11 Questions to Ask
Before You Purchase Disability Insurance

By June Campbell

It's great to be an entrepreneur, right? There are plenty of "upsides" to being your own boss. But there is a downside. If you are sick or disabled, you can't rely on employee health benefits to carry you through the rough times. How long could you manage without an income if you were unable to work due to sickness or injury? If more than ninety days would be a problem, you have probably already considered purchasing disability insurance.

It's a smart move. Statistics compiled indicate that at age 30, 5 out of 9 people will be disabled for more than 90 days. At age 50, it's 1 out of 3.

When you're shopping for a good policy, take your time and read the fine print. There are a lot of differences between policies and some key issues you should know about before you sign on the dotted line. The following questions to ask are provided by a Licensed Disability Consultant.

1. What is the length of the term? If you have a stroke, for example, are you covered for 36 months or until age 65? For some conditions, 36 months won't be enough.

2. How is disability defined? If you can't work at your stated occupation, are you considered disabled, or will you be expected to get a job serving hamburgers if you are capable?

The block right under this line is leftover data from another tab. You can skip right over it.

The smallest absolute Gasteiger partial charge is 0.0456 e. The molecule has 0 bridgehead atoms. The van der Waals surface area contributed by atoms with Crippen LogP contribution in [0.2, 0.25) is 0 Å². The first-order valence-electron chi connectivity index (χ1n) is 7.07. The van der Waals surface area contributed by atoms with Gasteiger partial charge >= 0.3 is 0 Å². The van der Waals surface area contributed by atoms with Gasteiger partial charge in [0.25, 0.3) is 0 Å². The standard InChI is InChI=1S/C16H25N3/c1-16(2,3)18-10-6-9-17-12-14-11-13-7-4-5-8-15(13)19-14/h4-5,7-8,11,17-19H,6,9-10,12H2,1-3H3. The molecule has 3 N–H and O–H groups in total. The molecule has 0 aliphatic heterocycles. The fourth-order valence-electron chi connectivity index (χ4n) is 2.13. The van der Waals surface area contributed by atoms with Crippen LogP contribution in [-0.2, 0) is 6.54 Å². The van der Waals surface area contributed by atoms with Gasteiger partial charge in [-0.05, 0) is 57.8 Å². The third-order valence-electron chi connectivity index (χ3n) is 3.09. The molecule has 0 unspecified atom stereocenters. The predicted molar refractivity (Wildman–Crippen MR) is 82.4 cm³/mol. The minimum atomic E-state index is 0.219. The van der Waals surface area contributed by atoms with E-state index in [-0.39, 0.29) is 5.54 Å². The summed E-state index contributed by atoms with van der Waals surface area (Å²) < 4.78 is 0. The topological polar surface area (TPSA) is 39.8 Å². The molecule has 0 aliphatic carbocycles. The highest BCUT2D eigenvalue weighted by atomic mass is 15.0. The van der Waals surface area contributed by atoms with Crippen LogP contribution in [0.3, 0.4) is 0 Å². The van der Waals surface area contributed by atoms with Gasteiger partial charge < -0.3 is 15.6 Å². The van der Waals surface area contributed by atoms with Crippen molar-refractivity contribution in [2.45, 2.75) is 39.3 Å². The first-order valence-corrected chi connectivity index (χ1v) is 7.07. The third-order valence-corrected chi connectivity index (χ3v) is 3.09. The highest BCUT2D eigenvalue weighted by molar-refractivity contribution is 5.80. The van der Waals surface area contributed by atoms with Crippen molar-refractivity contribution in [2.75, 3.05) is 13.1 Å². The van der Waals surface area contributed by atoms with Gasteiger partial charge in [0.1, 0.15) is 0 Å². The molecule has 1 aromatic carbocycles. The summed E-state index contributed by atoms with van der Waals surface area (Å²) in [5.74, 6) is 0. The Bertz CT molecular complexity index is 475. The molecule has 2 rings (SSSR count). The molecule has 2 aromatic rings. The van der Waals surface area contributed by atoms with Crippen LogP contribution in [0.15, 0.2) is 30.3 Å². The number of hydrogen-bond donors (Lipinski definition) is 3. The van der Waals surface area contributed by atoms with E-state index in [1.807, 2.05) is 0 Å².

3. Is there a Partial Disability Option? Diseases like MS or diabetes, for example, often make it possible for you to work sporadically or part time. You don't want to discover that you are disqualified if you are able to work sporadically.

4. Are the premiums guaranteed? If you start smoking or become high risk for disability in some way, can your premiums be raised?

5. Is there a Return of Premium option or some other option that will allow you to recover your payments in 20 years time if you have not used the insurance? Some policies allow premiums to be rolled into an RRSP or something similar.

6. Is there a Cost of Living Rider? A monthly income that seems adequate today may be way too little twenty years from now.

7. If you miss a payment, how much time before your policy is canceled? You don't want to discover that your policy is canceled because your check was tied up in the mail and you are three days late with a payment. Cancellation after thirty days is reasonable.

8. Is your company the First Payer or is there an Integration Clause? That is, if you are unable to work but have some other income, will your insurance policy deduct your other income from the payments (Integration) or will they pay you the full amount (First Payer)? It will make a difference if you believe your disability insurance will augment some other type of income, then discover too late that this will not be how it works.

9. Is your policy portable? If you relocate to another area or country, can your policy go with you?

10. Is there some way you can check to ensure that the company has been solvent for several years? If you purchase insurance with an unstable company, you will lose your premiums and your coverage if they go broke.

11. Are there tax benefits? Your insurance agent or your accountant should be able to provide this information.

One last thing. Be sure to reveal all pertinent information regarding previous health conditions. If you ever file a claim, the insurance company will look into your past medical records. If they find a pre-existing health condition that you did not report, this could mean you get nothing plus you will lose all of your premiums paid to that point

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